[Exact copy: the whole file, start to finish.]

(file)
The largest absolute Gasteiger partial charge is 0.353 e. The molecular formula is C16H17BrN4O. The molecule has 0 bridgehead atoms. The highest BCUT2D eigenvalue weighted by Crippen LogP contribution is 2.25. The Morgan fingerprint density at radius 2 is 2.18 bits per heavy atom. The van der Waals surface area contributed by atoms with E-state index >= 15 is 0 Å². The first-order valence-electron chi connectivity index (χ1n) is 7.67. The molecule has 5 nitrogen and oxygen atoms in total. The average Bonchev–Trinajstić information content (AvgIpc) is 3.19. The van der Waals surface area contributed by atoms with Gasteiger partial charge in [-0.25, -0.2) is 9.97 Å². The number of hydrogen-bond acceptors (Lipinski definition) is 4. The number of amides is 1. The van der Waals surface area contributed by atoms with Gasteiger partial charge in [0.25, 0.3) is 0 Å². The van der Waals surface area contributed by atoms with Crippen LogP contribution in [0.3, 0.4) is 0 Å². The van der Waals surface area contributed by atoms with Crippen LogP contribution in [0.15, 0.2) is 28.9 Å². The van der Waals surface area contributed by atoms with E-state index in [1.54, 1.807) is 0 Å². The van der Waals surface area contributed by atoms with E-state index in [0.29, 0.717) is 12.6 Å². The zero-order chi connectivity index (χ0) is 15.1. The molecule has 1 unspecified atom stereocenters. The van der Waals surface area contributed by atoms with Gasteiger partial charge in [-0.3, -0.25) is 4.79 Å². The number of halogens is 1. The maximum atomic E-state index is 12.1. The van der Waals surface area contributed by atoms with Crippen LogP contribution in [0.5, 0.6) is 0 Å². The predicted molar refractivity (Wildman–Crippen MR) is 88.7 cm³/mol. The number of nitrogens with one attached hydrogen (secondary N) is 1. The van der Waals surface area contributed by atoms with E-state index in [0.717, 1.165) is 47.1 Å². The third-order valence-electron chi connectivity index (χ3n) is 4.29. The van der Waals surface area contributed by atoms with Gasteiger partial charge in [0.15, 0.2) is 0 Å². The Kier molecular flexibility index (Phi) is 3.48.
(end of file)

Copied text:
The largest absolute Gasteiger partial charge is 0.353 e. The molecular formula is C16H17BrN4O. The molecule has 0 bridgehead atoms. The highest BCUT2D eigenvalue weighted by Crippen LogP contribution is 2.25. The Morgan fingerprint density at radius 2 is 2.18 bits per heavy atom. The van der Waals surface area contributed by atoms with E-state index >= 15 is 0 Å². The first-order valence-electron chi connectivity index (χ1n) is 7.67. The molecule has 5 nitrogen and oxygen atoms in total. The average Bonchev–Trinajstić information content (AvgIpc) is 3.19. The van der Waals surface area contributed by atoms with Gasteiger partial charge in [-0.25, -0.2) is 9.97 Å². The number of hydrogen-bond acceptors (Lipinski definition) is 4. The number of amides is 1. The van der Waals surface area contributed by atoms with Gasteiger partial charge in [0.25, 0.3) is 0 Å². The van der Waals surface area contributed by atoms with Crippen LogP contribution in [0.3, 0.4) is 0 Å². The van der Waals surface area contributed by atoms with Crippen LogP contribution in [0.15, 0.2) is 28.9 Å². The van der Waals surface area contributed by atoms with E-state index in [1.54, 1.807) is 0 Å². The van der Waals surface area contributed by atoms with E-state index in [0.29, 0.717) is 12.6 Å². The zero-order chi connectivity index (χ0) is 15.1. The molecule has 1 unspecified atom stereocenters. The van der Waals surface area contributed by atoms with Gasteiger partial charge in [-0.3, -0.25) is 4.79 Å². The number of halogens is 1. The maximum atomic E-state index is 12.1. The van der Waals surface area contributed by atoms with Crippen LogP contribution in [0.5, 0.6) is 0 Å². The predicted molar refractivity (Wildman–Crippen MR) is 88.7 cm³/mol. The number of nitrogens with one attached hydrogen (secondary N) is 1. The van der Waals surface area contributed by atoms with E-state index in [0.717, 1.165) is 47.1 Å². The third-order valence-electron chi connectivity index (χ3n) is 4.29. The van der Waals surface area contributed by atoms with Gasteiger partial charge in [0.15, 0.2) is 0 Å². The Kier molecular flexibility index (Phi) is 3.48.